This week’s hot topics include regulating the biomass energy sector, the problems of public sector procurement and the enduring importance of building control officers

Under control

We were very disappointed to read your jibe about “rabid, nitpicking building control surveyors acting like traffic wardens” (Leader, 3 February, page 3). Whether it’s public or private sector building control, professional users see the sense in a system of independent third-party checking.

Specifically in the Green Deal, many of the likely major providers are talking to building control because they are concerned about how to verify the overall quality of assessments, recommended work and installation. We already understand the issue of upgrading old buildings. We frequently suggest solutions to achieve goals in less invasive and more affordable ways.

While our obvious role is protecting end customers, our added value is in getting the industry to react to systemic issues. We encourage manufacturers and installers to streamline solutions to reduce risk, cost and disruption. Generally this feedback is valued.

But who wants to ruin flowing copy? I’m sure, sometime soon, you’ll drop the criticism of us being over-officious and start calling us laggards for not enforcing!

Paul F. Everall, chief executive and company secretary, LABC

Small matters

I fully agree with architects about public sector procurement (online, 22 March). Often framework arrangements do not offer value to organisations and usually exclude smaller local businesses that can offer design excellence and better value for money with lower overheads and hourly rates.

Furthermore, frameworks do not allow wider involvement or concomitant design ideas. In every respect, frameworks end up costing more and allow fees to creep up.

Crazy Official Journal regulations are specifically aimed at eradicating any preference for local businesses, thus allowing big national firms to dominate.

Gareth Llewelyn Lewis via

Biomass under fire

In your article on biomass energy (Economics, 16 March, page 54) you say: “Demonstrating the sustainability of the chain of custody is a key credibility issue for biomass energy operators, and schemes are operated by the Forestry Stewardship Council and Sustainable Forestry Initiative (SFI) to provide this certification.”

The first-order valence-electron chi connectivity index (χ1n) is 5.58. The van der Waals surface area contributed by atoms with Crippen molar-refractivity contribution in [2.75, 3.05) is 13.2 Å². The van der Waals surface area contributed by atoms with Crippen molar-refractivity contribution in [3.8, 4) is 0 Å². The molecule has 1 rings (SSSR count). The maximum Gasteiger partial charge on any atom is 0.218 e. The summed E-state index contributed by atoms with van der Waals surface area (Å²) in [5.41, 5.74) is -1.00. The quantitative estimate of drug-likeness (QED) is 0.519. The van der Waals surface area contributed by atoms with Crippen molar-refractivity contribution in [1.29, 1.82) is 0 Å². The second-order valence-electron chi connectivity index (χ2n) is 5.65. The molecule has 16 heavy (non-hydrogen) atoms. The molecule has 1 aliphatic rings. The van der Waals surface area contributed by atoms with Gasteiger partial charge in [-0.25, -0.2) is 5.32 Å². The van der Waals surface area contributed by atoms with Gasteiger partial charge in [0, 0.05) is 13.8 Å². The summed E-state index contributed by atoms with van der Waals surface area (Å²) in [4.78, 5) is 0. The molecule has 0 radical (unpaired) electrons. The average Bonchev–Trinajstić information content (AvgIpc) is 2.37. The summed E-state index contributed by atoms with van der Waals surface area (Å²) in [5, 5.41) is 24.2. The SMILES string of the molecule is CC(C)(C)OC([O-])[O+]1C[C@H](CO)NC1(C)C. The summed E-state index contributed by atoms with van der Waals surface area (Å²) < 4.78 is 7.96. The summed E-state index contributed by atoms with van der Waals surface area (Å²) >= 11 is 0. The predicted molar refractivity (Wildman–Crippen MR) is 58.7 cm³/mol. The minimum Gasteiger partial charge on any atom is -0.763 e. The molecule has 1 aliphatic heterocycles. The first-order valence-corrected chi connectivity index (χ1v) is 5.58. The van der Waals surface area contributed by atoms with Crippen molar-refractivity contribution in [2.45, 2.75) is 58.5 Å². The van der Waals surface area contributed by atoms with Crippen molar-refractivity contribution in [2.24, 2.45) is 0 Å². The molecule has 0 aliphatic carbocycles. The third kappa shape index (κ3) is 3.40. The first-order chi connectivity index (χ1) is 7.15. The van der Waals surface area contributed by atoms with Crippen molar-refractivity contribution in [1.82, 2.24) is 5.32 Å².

But you don’t comment on how effective these arrangements are. The SFI certification schemes have long been criticised by environmental groups in North America - from the time the organisation was primarily run by the paper and pulp industry to give their own products a sustainability ticket.

See Greenpeace Canada’s report “Fuelling a biomess” at and Forest Ethics’ 2010 report at The latter says: “The SFI is funded, promoted and staffed by the paper and timber industry interests it claims to evaluate. SFI’s audits are dangerously relaxed. In one case, two auditors spent just five days single-handedly assessing more than 46,875 square miles of public forest. They reported no violations of SFI standards and didn’t identify a single opportunity for improvement.”

Up to 90% of timber from some markets is logged illegally. If biomass expands to the levels proposed, wood supplies will not just come from US and Canada; countries with poorer governance and a history of corruption will join the party and certification will be even less believable.

UK consumers and the industry cannot close their eyes to this simply because EU officials deem wood burning as “renewable”.

Robert Palgrave via